We used a two-stage random sampling design. In the first stage, 4 of the country’s 10 provinces were randomly selected, whilst in the second stage, 3 districts were randomly selected in each province. In the third stage, 4 health facilities were randomly selected from all health facilities that registered ≥30 smear-positive PTB cases per month in each district. In total, 47 health facilities were included in the study of which 3 were provincial hospitals, 15 were district/mission hospitals, 10 were urban clinics and 19 were rural primary health care facilities.

All patients aged ≥ 18 years with microbiologically confirmed PTB and who were started on TB treatment and entered in the TB registers from these facilities between 01 January and 31 March 2013 were sequentially recruited in the study after verbal consent. The diagnosis and confirmation of TB was either by sputum-smear microscopy for acid-fast bacilli or GeneXpert MTB/RIF assay. Using Dobson’s formula, a minimum sample size of 260 study participants was required to estimate the proportion with patient delays >30 days given a 95% confidence interval (CI) with a 5% margin of error, based on 83% of patients experiencing patient delay >30 days as derived from a study by Odusanya et al [8] and an 80% response rate.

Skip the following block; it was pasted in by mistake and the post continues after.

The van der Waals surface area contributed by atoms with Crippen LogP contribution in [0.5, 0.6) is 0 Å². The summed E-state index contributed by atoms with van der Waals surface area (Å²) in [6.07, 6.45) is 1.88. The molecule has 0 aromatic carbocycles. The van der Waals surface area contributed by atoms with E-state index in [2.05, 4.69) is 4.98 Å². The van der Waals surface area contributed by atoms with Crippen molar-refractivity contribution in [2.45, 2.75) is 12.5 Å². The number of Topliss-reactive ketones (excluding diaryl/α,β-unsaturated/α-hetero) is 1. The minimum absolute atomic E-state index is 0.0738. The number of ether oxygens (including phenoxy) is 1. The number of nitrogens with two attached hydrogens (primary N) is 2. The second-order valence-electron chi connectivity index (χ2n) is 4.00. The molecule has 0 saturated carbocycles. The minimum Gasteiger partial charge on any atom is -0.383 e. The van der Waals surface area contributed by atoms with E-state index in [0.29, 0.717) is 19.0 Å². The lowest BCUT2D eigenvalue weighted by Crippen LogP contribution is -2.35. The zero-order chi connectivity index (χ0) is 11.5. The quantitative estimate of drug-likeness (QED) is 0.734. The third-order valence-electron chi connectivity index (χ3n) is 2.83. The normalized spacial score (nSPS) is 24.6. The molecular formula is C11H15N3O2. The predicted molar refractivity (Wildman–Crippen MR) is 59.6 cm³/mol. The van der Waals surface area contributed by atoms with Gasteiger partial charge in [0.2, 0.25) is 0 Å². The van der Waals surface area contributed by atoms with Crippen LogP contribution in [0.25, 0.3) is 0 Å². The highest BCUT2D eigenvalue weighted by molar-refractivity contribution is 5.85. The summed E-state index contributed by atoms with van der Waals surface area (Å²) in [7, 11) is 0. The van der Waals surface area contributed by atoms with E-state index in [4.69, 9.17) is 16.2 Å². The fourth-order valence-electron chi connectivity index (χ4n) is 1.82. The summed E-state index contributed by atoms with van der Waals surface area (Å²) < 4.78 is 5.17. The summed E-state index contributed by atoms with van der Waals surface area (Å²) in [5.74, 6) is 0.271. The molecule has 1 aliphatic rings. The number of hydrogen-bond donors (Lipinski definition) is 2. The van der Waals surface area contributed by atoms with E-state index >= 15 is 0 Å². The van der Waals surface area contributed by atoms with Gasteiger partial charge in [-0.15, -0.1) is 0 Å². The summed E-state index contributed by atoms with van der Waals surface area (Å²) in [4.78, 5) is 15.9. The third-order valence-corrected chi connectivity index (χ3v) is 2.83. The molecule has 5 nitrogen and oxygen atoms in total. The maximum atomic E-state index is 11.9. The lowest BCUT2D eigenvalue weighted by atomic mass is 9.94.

TB diagnosis under the National TB program